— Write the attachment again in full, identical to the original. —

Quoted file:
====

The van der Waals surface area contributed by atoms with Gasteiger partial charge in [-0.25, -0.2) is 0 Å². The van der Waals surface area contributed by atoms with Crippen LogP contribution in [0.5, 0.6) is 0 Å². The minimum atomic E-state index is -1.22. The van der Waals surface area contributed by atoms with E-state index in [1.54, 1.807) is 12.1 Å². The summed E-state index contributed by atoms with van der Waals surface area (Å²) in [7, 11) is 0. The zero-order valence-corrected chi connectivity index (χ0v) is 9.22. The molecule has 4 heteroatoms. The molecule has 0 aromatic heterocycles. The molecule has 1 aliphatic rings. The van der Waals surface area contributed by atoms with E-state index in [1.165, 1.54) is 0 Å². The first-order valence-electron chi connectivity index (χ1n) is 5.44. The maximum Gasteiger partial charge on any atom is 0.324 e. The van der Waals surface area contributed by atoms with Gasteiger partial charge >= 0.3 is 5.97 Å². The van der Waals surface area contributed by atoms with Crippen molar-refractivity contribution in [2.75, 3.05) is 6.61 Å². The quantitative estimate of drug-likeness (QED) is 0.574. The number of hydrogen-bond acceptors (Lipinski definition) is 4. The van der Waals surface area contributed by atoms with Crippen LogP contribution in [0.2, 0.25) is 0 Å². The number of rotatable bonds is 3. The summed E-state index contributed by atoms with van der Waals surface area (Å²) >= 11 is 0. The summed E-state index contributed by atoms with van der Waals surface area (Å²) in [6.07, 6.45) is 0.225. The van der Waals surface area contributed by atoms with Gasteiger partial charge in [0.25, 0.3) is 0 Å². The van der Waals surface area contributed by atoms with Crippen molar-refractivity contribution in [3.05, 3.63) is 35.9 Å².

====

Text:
The van der Waals surface area contributed by atoms with Gasteiger partial charge in [-0.25, -0.2) is 0 Å². The van der Waals surface area contributed by atoms with Crippen LogP contribution in [0.5, 0.6) is 0 Å². The minimum atomic E-state index is -1.22. The van der Waals surface area contributed by atoms with E-state index in [1.54, 1.807) is 12.1 Å². The summed E-state index contributed by atoms with van der Waals surface area (Å²) in [7, 11) is 0. The zero-order valence-corrected chi connectivity index (χ0v) is 9.22. The molecule has 4 heteroatoms. The molecule has 0 aromatic heterocycles. The molecule has 1 aliphatic rings. The van der Waals surface area contributed by atoms with E-state index in [1.165, 1.54) is 0 Å². The first-order valence-electron chi connectivity index (χ1n) is 5.44. The maximum Gasteiger partial charge on any atom is 0.324 e. The van der Waals surface area contributed by atoms with Gasteiger partial charge >= 0.3 is 5.97 Å². The van der Waals surface area contributed by atoms with Crippen molar-refractivity contribution in [2.75, 3.05) is 6.61 Å². The quantitative estimate of drug-likeness (QED) is 0.574. The number of hydrogen-bond acceptors (Lipinski definition) is 4. The van der Waals surface area contributed by atoms with Crippen LogP contribution in [0.2, 0.25) is 0 Å². The number of rotatable bonds is 3. The summed E-state index contributed by atoms with van der Waals surface area (Å²) >= 11 is 0. The summed E-state index contributed by atoms with van der Waals surface area (Å²) in [6.07, 6.45) is 0.225. The van der Waals surface area contributed by atoms with Gasteiger partial charge in [0.25, 0.3) is 0 Å². The van der Waals surface area contributed by atoms with Crippen molar-refractivity contribution in [3.05, 3.63) is 35.9 Å².